I had a vision this morning, while driving through the apple orchards. In my vision, Winchester, Virginia’s Shenandoah Apple Blossom Festival was started by Irish and German farmers as an ode to the ancient celebrations of their ancestors. I poured over what I could find on the internet about The Bloom, as the festival is also called. I asked my co-workers who commonly attend the festivities and could not find information about the ancestry of the people who started the festival in 89 years ago. I’m confident, they were European. So I looked at the events schedule and found many clues as to The Bloom’s connection to ancient cross-quarter celebrations of Beltane, which is undoubtedly connected to Walpurgis Night, celebrated all over Germanic Europe.
Walpurgis Night is still celebrated in Germany and Sweden on the night of April 30th with bon fires, singing, drinking and dancing. Shenandoah Apple Blossom Festival was originally a one day/night event and then bloomed and became what it is today, a nearly 10 day celebration. Beltane is making a comeback in Ireland and the UK and traditionally began on April 30th and continued into the first week of May. Images of children dancing around a Maypole with ribbons are what most think of when the subject of Beltane or May Day comes up. Beltane is, however, much more about spring and the people’s hope for a good harvest.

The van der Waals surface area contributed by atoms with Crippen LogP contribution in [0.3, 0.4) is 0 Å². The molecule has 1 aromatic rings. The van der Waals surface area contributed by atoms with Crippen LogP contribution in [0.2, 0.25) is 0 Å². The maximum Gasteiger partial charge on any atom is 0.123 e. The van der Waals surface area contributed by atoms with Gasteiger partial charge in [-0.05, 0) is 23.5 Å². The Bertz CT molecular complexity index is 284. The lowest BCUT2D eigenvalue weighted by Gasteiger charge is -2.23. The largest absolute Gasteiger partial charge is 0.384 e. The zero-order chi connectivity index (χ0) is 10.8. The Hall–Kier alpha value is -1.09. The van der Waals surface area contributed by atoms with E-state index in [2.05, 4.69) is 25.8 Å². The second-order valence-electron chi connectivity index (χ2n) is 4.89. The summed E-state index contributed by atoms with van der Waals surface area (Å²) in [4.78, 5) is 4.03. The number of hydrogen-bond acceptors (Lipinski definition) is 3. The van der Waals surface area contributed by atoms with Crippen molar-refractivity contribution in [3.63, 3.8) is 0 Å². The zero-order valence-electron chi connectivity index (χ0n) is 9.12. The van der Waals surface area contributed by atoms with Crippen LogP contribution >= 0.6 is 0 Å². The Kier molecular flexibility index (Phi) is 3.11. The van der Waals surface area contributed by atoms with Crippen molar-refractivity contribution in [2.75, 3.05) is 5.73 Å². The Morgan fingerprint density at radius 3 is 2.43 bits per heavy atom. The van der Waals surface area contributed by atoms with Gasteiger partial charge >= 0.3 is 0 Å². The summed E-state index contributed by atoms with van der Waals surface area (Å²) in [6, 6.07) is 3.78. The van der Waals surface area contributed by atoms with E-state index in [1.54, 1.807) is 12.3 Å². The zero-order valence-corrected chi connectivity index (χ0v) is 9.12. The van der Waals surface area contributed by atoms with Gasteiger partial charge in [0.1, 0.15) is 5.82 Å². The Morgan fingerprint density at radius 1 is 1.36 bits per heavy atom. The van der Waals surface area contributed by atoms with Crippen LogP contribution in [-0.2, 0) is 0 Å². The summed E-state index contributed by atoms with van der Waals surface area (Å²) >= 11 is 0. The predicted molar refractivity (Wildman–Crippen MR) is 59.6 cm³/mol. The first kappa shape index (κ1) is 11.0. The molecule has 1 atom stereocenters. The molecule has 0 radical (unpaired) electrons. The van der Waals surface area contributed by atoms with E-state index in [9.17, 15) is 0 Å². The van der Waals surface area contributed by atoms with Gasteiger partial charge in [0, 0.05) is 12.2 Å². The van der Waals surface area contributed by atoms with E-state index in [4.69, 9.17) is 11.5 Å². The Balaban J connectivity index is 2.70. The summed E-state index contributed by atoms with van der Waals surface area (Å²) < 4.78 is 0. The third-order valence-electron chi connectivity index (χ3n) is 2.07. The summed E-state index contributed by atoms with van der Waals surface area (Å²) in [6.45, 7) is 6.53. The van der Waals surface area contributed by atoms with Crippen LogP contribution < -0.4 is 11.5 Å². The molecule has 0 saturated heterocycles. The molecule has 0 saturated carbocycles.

Legend has it that Beltane was the first Celtic holiday for the church to outlaw because it was a socially acceptable time for married individuals to choose another partner for the length of the celebration. It was also socially acceptable for priestesses and priests to choose a partner for the celebration as well.
Although “celebration of fertility” has become code for sex in neo-pagan circles, Beltane was always a celebration of human fertility and sexuality. More importantly, Beltane celebrates human fertility’s connection to the fertility of the land and human sexuality’s connection to the success of planted crops and foraged edible plants.
In a Beltane celebration, the May Queen represents the manifestation of Mother Earth and her Green Man, the representation of man’s place as an essential part of the natural world. Together, they remind us of human sexuality’s connection to the success of the harvest and the continuation of the human race. One of the oldest traditions of Shenandoah Apple Blossom Festival is the Coronation of the Queen Shenandoah, Shenandoah Valley’s May Queen.
Traditionally, a stag was killed for the Beltane feasting but no stag is killed for The Bloom. You will find the Stag Luncheon, where Winchester’s beloved single men are catered to by women in bikinis (I hear there are strippers too); a current day celebration of human sexuality, if you will.
A friend reminded me that most of the apple harvest, in years past, would have been used to make hard cider. Although that is no longer the case, merrymaking with alcohol remains.
What remains of the traditional bon fire? You will not find them in town. You will find the Firefighters Parade, an honoring and celebration of current day fire keepers. While the fire fighters are honored in town for keeping the community safe, people in the woods burn their fires, unsupervised, eating stag and doe and drinking homemade spirits.